When JF Archibald first devised the Archibald Prize in the early 20th century, he was most concerned that many of the most talented Australian artists were leaving the country to find fame and fortune in Europe. He wished them to return. One of these was the young George Lambert, awarded the first Society of Artists Travelling Art Scholarship in 1900. Lambert was one of many formerly expatriate Australian portrait painters to return and eventually win the prize.
It seems appropriate that this year’s winner, Yvette Coppersmith, has won with a most intelligent self-portrait in the very mannered style of George Lambert’s portraits. She has painted herself as a very angular figure, staring directly at the viewer, but the emphasis is on the formal placement of shape, colour, tone and texture.
It is some years since such a classical work has won. She has harmonised the textured gold curtain in the background and her purple vintage dress, creating an asymmetrical balance with the plant to one side.
There is another nod to history with this painting. When the prize was announced, Coppersmith indicated she was channelling her inner Jacinda Ardern when both painting and dressing for the announcement. She had initially asked to paint Ardern, the Prime Minister of New Zealand. “Ardern wasn’t available but I thought I might channel something of her in my self-portrait,” she said. Ardern, she said, “expands what an image of a young woman can signify”.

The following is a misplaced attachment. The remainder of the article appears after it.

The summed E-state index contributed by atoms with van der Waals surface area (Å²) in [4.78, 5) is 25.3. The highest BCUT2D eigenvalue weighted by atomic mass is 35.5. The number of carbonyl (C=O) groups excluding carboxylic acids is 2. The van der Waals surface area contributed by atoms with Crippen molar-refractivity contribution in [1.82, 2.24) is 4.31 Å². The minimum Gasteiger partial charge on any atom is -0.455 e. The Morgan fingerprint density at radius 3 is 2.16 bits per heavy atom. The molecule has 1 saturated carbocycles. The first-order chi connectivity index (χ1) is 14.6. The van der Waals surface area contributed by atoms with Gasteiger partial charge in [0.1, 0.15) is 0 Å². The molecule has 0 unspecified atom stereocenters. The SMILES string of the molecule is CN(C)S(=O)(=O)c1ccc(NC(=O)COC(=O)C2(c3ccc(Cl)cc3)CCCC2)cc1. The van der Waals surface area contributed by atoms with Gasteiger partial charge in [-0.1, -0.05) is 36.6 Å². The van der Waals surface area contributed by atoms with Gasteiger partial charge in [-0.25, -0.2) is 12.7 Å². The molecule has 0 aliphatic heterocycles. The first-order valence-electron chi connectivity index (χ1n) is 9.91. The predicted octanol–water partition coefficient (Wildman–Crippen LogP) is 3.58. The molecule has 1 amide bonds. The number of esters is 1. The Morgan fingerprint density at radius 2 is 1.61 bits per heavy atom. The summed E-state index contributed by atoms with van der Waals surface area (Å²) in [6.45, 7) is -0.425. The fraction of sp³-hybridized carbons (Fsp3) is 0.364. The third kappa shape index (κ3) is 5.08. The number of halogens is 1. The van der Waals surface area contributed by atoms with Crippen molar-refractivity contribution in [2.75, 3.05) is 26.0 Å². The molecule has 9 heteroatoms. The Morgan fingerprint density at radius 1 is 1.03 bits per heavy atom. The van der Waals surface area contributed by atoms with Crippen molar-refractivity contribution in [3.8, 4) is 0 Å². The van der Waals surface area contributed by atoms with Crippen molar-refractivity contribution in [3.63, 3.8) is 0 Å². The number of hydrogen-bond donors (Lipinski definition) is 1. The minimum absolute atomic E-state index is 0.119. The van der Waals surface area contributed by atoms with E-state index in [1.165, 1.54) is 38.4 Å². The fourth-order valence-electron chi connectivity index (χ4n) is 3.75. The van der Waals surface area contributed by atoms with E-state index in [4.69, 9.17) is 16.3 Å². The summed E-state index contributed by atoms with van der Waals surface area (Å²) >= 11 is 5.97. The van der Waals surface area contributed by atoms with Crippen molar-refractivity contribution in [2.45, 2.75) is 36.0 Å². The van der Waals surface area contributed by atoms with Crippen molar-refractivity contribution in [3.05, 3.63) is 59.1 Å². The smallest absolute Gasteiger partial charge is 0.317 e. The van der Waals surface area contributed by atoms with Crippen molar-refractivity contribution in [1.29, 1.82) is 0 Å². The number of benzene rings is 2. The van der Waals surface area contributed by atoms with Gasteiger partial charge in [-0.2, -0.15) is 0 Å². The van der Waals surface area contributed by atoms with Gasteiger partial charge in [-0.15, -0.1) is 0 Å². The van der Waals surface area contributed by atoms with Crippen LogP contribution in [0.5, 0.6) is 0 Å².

With her dark, straight hair pulled back from her face, wearing a simple elegant maroon dress, Coppersmith looked very Ardern-like at the announcement. Archibald, who lived through the Federation debate, framed his prize for artists resident in Australasia, not Australia. A portrait of the New Zealand Prime Minister would therefore indeed be eligible.
This year’s prizes were announced in the central court, which is where the Wynne entries are hung. This is appropriate as while the Archibald is social history made visible, the Wynne Prize entries are on the whole much more interesting as works of art. They are yet again dominated by Aboriginal artists, especially those from the APY lands.
This year, in recognition of the importance of Aboriginal art to Australia’s landscape tradition, there is a new prize, The Roberts Family Aboriginal and Torres Strait Islander Prize, donated by the family of Andrew Roberts, one of the Gallery trustees. This has been awarded to Wawiriya Burton for her Ngayuku ngura (my country).
The main Wynne Prize has also been awarded to an Aboriginal artist, Yukultji Napangati from Western Australia. It is an intensely intricate meditative painting, associated with Yunala, a rock hole and soakage water, among sandhills.
Kaylene Whiskey, awarded the Sulman Prize, is also an Aboriginal artist. Her painting, Kaylene TV, reflects her passion for pop culture, for Cher and Dolly Parton singing and dancing as though they have emerged from the television set in the corner.
In her artists’ statement she said “Kaylene TV is playing some good songs like Rage”. It’s a work that celebrates international popular culture, while placing its icons on a ground of mingkulpa and traditional iconography.